One of the things that we are focusing on is a lot of papers, private papers that have correspondence in them so we are particularly interested in if this person corresponded with this person because then we can establish as a fact that they have some social professional relation between them. In other cases we cannot identify that and I drop that into an ambiguous category. They are merely associated. Sometimes those associations are purely intellectual. So if someone collected Dante for example, you will see a link from this 20th century person to Dante and you clearly know that they did not know one another personally but there is an intellectual relation between the two.
I am going to speed this up a little but because I want to show you the demo, which is what most people want to see. This is a bit on archival records. One of the key things to know about them, Allen [Renear] brought up the word intentionality yesterday, is archival records and then went on qualify exactly what he meant by intentionality which was not what most of us assumed by the word intentionality. By saying that records are the byproduct of people living and doing their work is quite frequently the records we generate when we are doing a digital humanities project is we’re intentionally building a digital humanities project but in the process of doing that we are sending emails to people, we are writing grant proposals, we are doing all kinds of other things that serve the purpose of building that humanities project. So the project out there is the intentionally built thing and then these other things are byproducts of us following through on that intention. And so we have, in fact, the archive of the digital humanities is all those records that document the creating of the digital humanities project. I was trying there to make this whole notion relevant to this group. I hope that succeeded.
The underlying standard in addition to the EAD is this schema called Encoded Archival Context, CPF, and again it’s designed for describing corporate bodies, persons and families. It is based on the International Council for Archive Standards, ISAAR (CPF). It is an international group of people behind its design. Just a touch of what the tagging looks like in there. This is the identity section and what you’re seeing there is at the top an entity type which to say it’s a person here and then you have a name entry. In this case for [Robert] Oppenheimer. And there is no such thing in this system as an explicitly top identified authorized form. You just have different names for the same entity but there are ways to designate which of those names is the one you prefer within your catalogue. Things like exist dates, probably skip down that local description. Language used by the person or languages used by the person. Occupation or occupations that the person had. And one of the things that you will find frequently in these descriptions is what we call a chronological list, which is a sequence of rows with a date, a place and an event in them. There are ways of extending this if you want to type it in such a way to participate in a conceptually modeled world, you could do it. You can create timelines out of this. We have not gotten to doing that yet. This would be a case of linking one person to another person. So the role here of using a FRBR entity is to say that at the other end of this is a person, corresponded with, relation entry, a resource relation.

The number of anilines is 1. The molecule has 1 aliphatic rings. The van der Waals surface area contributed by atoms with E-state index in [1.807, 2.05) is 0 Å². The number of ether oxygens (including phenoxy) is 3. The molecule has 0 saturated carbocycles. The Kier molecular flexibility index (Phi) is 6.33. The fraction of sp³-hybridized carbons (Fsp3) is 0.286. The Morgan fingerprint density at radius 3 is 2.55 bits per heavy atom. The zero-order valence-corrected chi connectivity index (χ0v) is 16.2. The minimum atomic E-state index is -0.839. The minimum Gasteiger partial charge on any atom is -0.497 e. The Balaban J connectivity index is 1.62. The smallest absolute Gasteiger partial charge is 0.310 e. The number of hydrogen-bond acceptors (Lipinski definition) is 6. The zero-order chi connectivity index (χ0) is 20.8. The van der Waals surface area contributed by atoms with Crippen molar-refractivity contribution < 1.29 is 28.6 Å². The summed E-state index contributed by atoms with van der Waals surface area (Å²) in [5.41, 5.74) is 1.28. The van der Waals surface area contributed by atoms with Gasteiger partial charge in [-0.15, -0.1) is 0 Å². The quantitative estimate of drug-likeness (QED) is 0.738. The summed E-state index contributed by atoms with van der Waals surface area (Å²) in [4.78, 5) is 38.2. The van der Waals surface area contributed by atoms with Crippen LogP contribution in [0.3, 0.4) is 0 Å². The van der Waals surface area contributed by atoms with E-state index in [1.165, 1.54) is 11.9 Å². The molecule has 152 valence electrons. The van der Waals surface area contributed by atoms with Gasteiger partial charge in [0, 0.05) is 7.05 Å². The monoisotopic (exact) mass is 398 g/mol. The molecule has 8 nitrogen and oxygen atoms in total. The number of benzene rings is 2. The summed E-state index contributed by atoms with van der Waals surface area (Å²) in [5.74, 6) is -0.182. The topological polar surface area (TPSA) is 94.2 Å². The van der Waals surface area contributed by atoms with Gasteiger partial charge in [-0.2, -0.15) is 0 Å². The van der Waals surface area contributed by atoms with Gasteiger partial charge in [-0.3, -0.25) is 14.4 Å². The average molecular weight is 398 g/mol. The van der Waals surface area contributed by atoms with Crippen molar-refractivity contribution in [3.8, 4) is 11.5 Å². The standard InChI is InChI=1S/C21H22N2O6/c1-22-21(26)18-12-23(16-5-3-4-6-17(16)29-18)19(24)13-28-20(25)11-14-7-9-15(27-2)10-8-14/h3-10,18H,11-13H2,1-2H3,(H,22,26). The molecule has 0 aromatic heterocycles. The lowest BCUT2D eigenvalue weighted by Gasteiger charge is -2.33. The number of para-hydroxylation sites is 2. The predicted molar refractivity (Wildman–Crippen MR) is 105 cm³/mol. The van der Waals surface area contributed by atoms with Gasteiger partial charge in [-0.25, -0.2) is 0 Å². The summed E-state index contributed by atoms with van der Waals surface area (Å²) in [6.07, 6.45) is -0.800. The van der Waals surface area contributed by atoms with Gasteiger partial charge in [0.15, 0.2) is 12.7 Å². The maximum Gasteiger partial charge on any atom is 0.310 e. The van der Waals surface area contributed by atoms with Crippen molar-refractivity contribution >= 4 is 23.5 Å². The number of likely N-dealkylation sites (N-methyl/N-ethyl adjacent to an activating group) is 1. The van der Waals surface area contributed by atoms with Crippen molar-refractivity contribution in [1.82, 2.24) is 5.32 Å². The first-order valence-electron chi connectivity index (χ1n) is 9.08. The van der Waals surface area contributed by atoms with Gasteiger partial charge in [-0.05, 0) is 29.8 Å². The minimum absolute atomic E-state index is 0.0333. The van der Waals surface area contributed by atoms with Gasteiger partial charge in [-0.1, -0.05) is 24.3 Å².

Okay so quickly, year one extraction, this is a little bit out of date because I put these slides together a few months ago and we’ve done a bit more processing. But in essence we’ve extracted close to 200,000 names from the 30,000 finding aides. And then whittled those down to about a—well you’ll see when I show you the prototype. I cannot remember the exact number. Okay now what is next in all of this. It’s actually judgment day for me. I’ll find out whether this next step goes forward today. If so we will vastly expand both the research agenda and the source data and have a least a bit of an international flavor to it, in terms of adding to it data from the UK and a little bit of data from France. Also taking place in parallel is an Institute for Museum and Library Services funded project where we are going to try and transform what we’re doing into a sustainable national cooperative program. So I have a series of meetings set up to begin writing up a blueprint for what that would mean. And then finally since I am running out of time here. I will have to cut and paste this since this is not active as a link. And unfortunately it does not look very good because it was not designed for such low resolution.
So it’s been about 130,000, close to 200,000, reduced to about a 130,000 names, which you can go in and search. We have featured some out here because a lot of things end up just being a name and not much else linked to one resource. But for some of the more interesting people, I like to do Vannevar Bush since he is the hero of linking thinking machine, the web, you know everyone looks at him as the father. So here is Vannevar Bush. I can see here that he was an engineer, a physicist, a public official, a science administrator. I can read a biography of his life. I can go off to the right and given the limited source data here I have identified him in nine archival collections. He is the creator of this collection here in the Library of Congress. He is referenced in eight more here in addition to that. He is also associated with these forty-six people. These nineteen corporate bodies. Additional resources found here. Linked data here so you can go off to a VIAF record and we have had DBpedia as well so you can go off there. And then this is in the early stages but everyone seems to like this.